To engage the adult visitor effectively, education programs can use traditional adult education principles to enhance the visit for the purpose of learning. One of Knowles' (1970) assumptions of the adult learner is that learners seek information that fits their societal roles. Visitors to attractions consciously or subconsciously seek to learn about themselves and their cultural heritage (Kramer 1994). Adults visit those places where they feel comfortable, places that are nonintimidating, user friendly, and speak in the language of the uninitiated public (Resnicow 1994).
Attractions themselves present experiences; it is the nature of an experience to be determined and interpreted largely by the individual (Boud, Keough, and Walker 1985). The education staff are ultimately responsible for creating the opportunities for learning that may arise from the experience of the visit. The fields of interpretation and museum curation continually assess the impact of placement of kiosks, signs, interactives, and displays on learning.
Increasingly, institutions are using interpretive layering, which provides information in small, layered levels so that visitors can choose to absorb the essence of the exhibit without filtering through complex descriptions or discussions. Learners can engage in giving longer time to selective data or discussion. A trend in exhibit interpretation is in simplifying information to reduce the cognitive difference between the actual scholarship source and the lay visitor (Watkins 1994). Posing issues as questions encourages visitors to confirm propositions actively in the exhibit with the goal being that the visitor gains ownership of ideas the educator seeks to cover or to share with the visitor (Spicer 1994).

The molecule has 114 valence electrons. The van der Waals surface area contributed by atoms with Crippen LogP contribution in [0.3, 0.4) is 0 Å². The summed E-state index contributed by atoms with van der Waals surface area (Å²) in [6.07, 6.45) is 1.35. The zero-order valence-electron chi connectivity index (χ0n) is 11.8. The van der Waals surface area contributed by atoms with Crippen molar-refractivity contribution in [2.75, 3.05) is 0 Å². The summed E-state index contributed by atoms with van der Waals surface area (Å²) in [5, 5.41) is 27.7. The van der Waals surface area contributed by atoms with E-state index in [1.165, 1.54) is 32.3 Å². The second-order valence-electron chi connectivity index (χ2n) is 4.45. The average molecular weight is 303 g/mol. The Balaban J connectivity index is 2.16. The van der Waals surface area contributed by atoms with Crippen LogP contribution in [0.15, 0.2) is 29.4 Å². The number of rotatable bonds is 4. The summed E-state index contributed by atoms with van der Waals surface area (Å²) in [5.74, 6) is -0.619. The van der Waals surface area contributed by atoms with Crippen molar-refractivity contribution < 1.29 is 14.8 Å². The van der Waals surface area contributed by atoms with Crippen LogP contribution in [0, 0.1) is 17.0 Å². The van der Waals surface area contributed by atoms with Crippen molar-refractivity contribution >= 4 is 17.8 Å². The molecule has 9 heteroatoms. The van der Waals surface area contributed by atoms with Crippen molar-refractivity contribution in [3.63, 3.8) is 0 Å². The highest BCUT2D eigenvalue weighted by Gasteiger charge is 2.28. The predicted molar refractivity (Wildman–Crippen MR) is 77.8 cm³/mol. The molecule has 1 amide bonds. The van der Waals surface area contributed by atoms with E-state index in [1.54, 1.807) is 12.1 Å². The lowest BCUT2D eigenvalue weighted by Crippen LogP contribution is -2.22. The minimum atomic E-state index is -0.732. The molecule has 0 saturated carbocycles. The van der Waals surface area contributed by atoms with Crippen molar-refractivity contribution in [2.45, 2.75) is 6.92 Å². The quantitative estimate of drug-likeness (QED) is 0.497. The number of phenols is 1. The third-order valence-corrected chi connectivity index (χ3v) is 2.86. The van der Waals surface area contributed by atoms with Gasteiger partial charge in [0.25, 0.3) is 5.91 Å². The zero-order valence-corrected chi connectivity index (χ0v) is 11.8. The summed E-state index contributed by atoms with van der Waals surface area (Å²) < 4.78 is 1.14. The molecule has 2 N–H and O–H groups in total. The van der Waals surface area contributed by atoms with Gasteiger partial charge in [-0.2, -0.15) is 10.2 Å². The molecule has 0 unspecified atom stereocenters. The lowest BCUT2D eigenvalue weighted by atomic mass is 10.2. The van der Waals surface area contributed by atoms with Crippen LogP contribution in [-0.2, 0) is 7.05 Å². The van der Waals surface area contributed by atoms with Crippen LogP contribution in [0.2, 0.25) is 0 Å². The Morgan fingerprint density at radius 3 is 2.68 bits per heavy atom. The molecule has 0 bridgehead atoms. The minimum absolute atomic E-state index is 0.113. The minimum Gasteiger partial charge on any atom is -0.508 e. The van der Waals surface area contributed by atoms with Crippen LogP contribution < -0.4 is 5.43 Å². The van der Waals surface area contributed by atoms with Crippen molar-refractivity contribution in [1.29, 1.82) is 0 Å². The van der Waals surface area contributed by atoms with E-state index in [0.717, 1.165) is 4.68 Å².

Whether the purpose of the visit is social or educational, adult visitors attend attractions with an overall positive, affective attitude. Learning is a natural lifelong process, and learning episodes can vary from incidental learning to intentional learning projects (Tough 1972). Learning in attraction settings can rely on the natural occurrence of the process of learning and can be enhanced with guidance and facilitation through construction of learning opportunities by educators (Heimlich 1993).
The haptic need for adults to experience something physically (touch, feel, smell, etc.), rather than read or hear about it, is a major reason nonformal institutions exist (Allmon 1994). Natural learning, as described by McCombs et al. (1991), includes action, volition, internal mediation, and individual meaning making. In the nature of their attraction, nonformal institutions provide a setting where this natural learning can occur. Ultimately, the role of the educator in this setting is to enhance the attraction and help guide the adult visitor to new levels of understanding and action.
Joe E. Heimlich is an Assistant Professor of Environmental Education, The Ohio State University; Jason Diem serves as Visitor Programs Coordinator, Lincoln Park Zoological Gardens in Chicago; Elva Farrell is Executive Director of the Gulf Coast World of Science in Sarasota, Florida.